I am not a fan of Photos and definitely don’t want to learn Photoshop for such a simple task: How can I shrink down my photos and crop them as desired on my MacOS system?
One of the great software tools included with MacOS X on your Mac system is an app you’ve used many times, never realizing it has edit capabilities. I’m talking about Preview, a program that most people associate with letting you read PDF documents. But it turns out that the program offers so much more, from supporting you filling in PDF forms to adding a password to keep your PDF docs secure, editing, cropping, even adjusting colors on a photo or any other graphical file on your system. Who knew, right?
To be fair, Preview doesn’t support dozens of file formats so if you’re getting your images in a relatively obscure format from a friend with a PC or similar, you might hit a snag. But images from your iPhone, for example, or screen captures that you grab yourself are both going to work just fine. Apple says supported formats do include JPEG, PNG, PSD, and TIFF, however, so that’s a pretty good range!
To demonstrate the basics, I’m going to use a photo of a 2020 Toyota Corolla Hybrid that I need to edit anyway. My first task will be to crop it, then I’ll shrink it down to a size that’s more appropriate for sharing online (for example, in this blog post!)
Opening up the rather huge image directly off my phone in Preview, here’s what I see:
You can see that I’ve also popped up the General Info window (access it from View > Show Inspector) where you can see this is a JPEG format image with a size of 4032 x 3024 pixels. It’s big, taking up 8.3MB of space on my computer. That’s way bigger than I need for any online purposes, so it’s an excellent candidate for our reduction process!
Remembering that the heritage of Preview is PDF documents, go to View and choose Show Markup Toolbar. That brings up this, with all the image editing options included:
There’s a lot of power on that markup toolbar for image editing! Left to right, the icons let you access selection type, “instant alpha” (color correction), sketch, draw, add geometric object, add text, add a signature (if you have that set up already, more useful on PDF documents than photos), adjust color, resize (the tiny box with the arrows on the top left and bottom right), change line width for sketch and draw tools, change frame size, color, and font adjustments for the add text feature. Like I said, a lot of features!
The two we need for our task are the selection type (leftmost) and the resize (just under the “hy” of the filename, the box with the tiny arrows). For a crop you’ll probably want a rectangular selection, but here are the options:
To make a crop selection, simply click and drag across the image surface. A selection box will show up with “handles” that you can then further click and drag to fine tune your crop box:
I tend to crop pretty tightly to avoid background distractions and ensure that the main subject is front and center, as you can see.
Once you create a selection box, a “crop” button will show up on the right side of the Markup Toolbar. Like your selection? Click on “Crop” to make it happen. Changed your mind? Edit > Undo Crop lets you try again!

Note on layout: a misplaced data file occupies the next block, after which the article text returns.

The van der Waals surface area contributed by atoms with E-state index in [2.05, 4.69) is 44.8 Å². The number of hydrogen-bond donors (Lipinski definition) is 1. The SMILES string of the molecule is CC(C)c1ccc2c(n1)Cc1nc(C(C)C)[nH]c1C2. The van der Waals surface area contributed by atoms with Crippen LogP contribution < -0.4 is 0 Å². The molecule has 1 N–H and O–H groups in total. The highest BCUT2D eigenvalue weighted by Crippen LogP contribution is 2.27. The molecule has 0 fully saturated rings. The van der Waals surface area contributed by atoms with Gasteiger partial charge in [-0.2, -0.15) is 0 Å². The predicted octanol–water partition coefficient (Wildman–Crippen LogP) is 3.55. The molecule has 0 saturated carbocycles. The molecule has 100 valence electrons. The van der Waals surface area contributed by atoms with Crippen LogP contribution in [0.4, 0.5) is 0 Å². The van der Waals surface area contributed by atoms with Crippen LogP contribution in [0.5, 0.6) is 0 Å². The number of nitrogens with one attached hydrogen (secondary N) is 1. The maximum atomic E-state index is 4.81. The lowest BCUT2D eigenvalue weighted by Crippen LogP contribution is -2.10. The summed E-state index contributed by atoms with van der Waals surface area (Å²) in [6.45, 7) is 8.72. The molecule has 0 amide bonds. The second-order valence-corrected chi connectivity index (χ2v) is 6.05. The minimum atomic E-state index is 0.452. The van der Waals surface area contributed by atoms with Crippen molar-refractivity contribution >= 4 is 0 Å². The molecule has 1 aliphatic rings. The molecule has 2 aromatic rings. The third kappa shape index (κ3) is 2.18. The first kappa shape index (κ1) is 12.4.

That’s a better composition in my eyes. Now let’s resize it since it’s still way too big to share online without unnecessary upload slowdowns, extra bandwidth required, etc. If you’re blogging or adding it to a Web page, it’s really important that you always resize large images to the optimal size for display too; that’ll speed up your site which gets you better visibility on Google!
A click on the resize box (remember, the box with the two tiny arrows) and the default resize is shown:
56 x 42? Whaaa? Notice that’s in inches, so basically it’s suggesting this is a billboard. Why? Because the original image is shot at a 12MP density at the 4032 x 3024 size. Divide those dimension by 72 dots per inch and it’s HUGE! If you print the image, however, 600-1000 dpi is much more common, which would take that same image and reduce it down to around 6.7″ x 5.0″. For online use it’s a lot easier to work with pixels for just this reason, and 1000 pixels as the larger dimension is plenty big enough for Pinterest, Twitter or Facebook!
A change to inches and I have it ready to resize:
As you can see, it keeps things proportional, so 1000 pixels (a reduction of 4x) converts that 3024 height to an even 660 pixels. Just as importantly, notice that Preview estimates that shrinking this down from its original size will save a significant amount of file size too, from 2.3MB to 0.26MB or 268KB. Make it so by clicking “OK”.
Suddenly looks tiny, but you can zoom in or out with the keyboard shortcuts “Command” and “+” and “Command” and “-“. Want to shrink the image file even further? Hold down the Option key and choose File. The Save As… feature magically shows up (why it’s hidden I cannot explain) and you can actually adjust the compression ratio of the JPEG image format to reduce the file size even further, as desired:
Don’t go too low on quality because it will eventually start to make the image look poor, with what’s known as artifacting showing up on the edges between colors. Looks blurry! But if you rename this new shrunk version, you can compare them and decide if you were too zealous or did just right. Want to change image format? Here’s where you can choose PNG or TIFF instead of JPEG, for example, and change image or photo format with a click!
That’s it. We’ve cropped the image and resized it to a max of 1000 pixels of width. The result in all its size:
Nice car, eh? And the photo still looks crisp, tight, colorful and without even a hint of artifacting anywhere!
Pro Tip: I’ve been writing about how to get things done on a Mac system for years. Please check out my Mac help area for lots more tutorials!